Hall of Fame Rose?
Pete Rose may make it to baseball's Hall of Fame after all, if negotiations to reinstate him to Major League Baseball prove successful. Mr. Rose has been talking with Commissioner Bud Selig about his lifetime ban from baseball and could see it lifted by next summer. The late Commissioner Bart Giamatti banned Mr. Rose from baseball on Aug. 23, 1989, for allegedly betting on the game. The 17-time All-Star applied for reinstatement in 1997 but has refused to sign a document saying he bet on baseball, which has been a condition of reinstatement. USA Today's Hal Bodley reports that Mr. Rose could be on the ballot for the Hall of Fame next year-if he "comes clean." "Pete's got to make it right," said Mr. Rose's former Cincinnati Reds teammate and Hall of Fame vice chairman Joe Morgan, who has been working to reinstate Mr. Rose.
Wicca in the public square
A Wiccan priestess named Cynthia Simpson wants to give invocations at a Virginia county's board meetings. The Chesterfield Board of Supervisors said no, so the ACLU and Americans United for Separation of Church and State filed a lawsuit on her behalf against the board. It claims that the board is discriminating against Ms. Simpson in favor of Christian clergy. "Local ministers, priests and the occasional rabbi, each of whom has volunteered to be on a list, offer words of inspiration" before meetings, reports The Washington Post's Michael Shear. "It's been that way for years." The lawsuit claims the board, by turning down Ms. Simpson's request, violated the First Amendment and the constitutional guarantee of equal protection. "The county supervisors shouldn't be sponsoring prayers at all, but when they do, they certainly can't play favorites," said Barry W. Lynn, executive director of Americans United. In his letter to Ms. Simpson denying the request, County Attorney Steven L. Micas wrote that the invocations "are traditionally made to a divinity that is consistent with the Judeo-Christian tradition. Based upon our review of Wicca, it is neo-pagan and involves polytheistic, pre-Christian deities."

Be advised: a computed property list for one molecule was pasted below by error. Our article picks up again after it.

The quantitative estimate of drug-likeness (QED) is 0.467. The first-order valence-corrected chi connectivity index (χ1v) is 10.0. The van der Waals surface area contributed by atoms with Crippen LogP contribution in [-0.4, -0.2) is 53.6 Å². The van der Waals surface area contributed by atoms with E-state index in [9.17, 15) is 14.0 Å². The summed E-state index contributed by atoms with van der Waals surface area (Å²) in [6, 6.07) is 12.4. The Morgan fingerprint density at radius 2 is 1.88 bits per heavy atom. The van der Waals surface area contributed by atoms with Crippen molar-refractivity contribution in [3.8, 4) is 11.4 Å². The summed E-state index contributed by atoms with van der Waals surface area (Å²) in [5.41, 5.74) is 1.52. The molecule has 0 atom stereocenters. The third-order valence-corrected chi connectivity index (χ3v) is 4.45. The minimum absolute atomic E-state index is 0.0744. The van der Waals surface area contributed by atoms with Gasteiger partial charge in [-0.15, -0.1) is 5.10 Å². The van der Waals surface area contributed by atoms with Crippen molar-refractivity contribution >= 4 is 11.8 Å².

Alabama Chief Justice Roy Moore will appeal a federal court order to remove a Ten Commandments monument from the state judicial building. He filed notice last week in federal court that he plans to fight the ruling. "Federal district courts have no jurisdiction or authority to prohibit the acknowledgment of God that is specifically recognized in the Constitution of Alabama," he said in a statement. U.S. District Judge Myron Thompson ruled that the 5,300-pound granite monument violates the First Amendment and must be removed within 30 days. The Southern Poverty Law Center, Americans United for Separation of Church and State, and the ACLU filed the lawsuit against Justice Moore.
The United States Postal Service wants to recover over $60 million in stolen property. Some of it may be in your office: those plastic crates that deliver large volumes of mail. The postal supply of 20 million tubs has dropped to only 20,000, reports Phillip Pina in the St. Paul Pioneer Press. The crates only cost about $3.25 to produce, but the losses add up when millions vanish. "Where have they gone?" asks Mr. Pina. "They are often found under desks, used as temporary storage; in garages, holding tools; in conference rooms, a home for files. Almost everything but what they are intended for: holding and delivering the mail." The Postal Service attaches threatening stickers to the sides of tubs, warning about prosecution. Apparently they often go ignored. "We won't slap the cuffs on you. We just want them back," Minneapolis postmaster Rochelle Eastman told the paper. People can return the crates by leaving them out for the mailman or returning them to the post office.
Marvel Comics plans to launch a homosexual "hero" next year. The company will pull out of mothballs a forgotten 1950s cowboy named the Rawhide Kid and relaunch him as a homosexual character. "This is going to be the first gay Western," Marvel editor-in-chief Joe Quesada told the New York Post. The comic will bear an "explicit content" notice. Writer Ron Zimmerman told the Post that the cowboy is "an empowering character that the gay community would be able to embrace."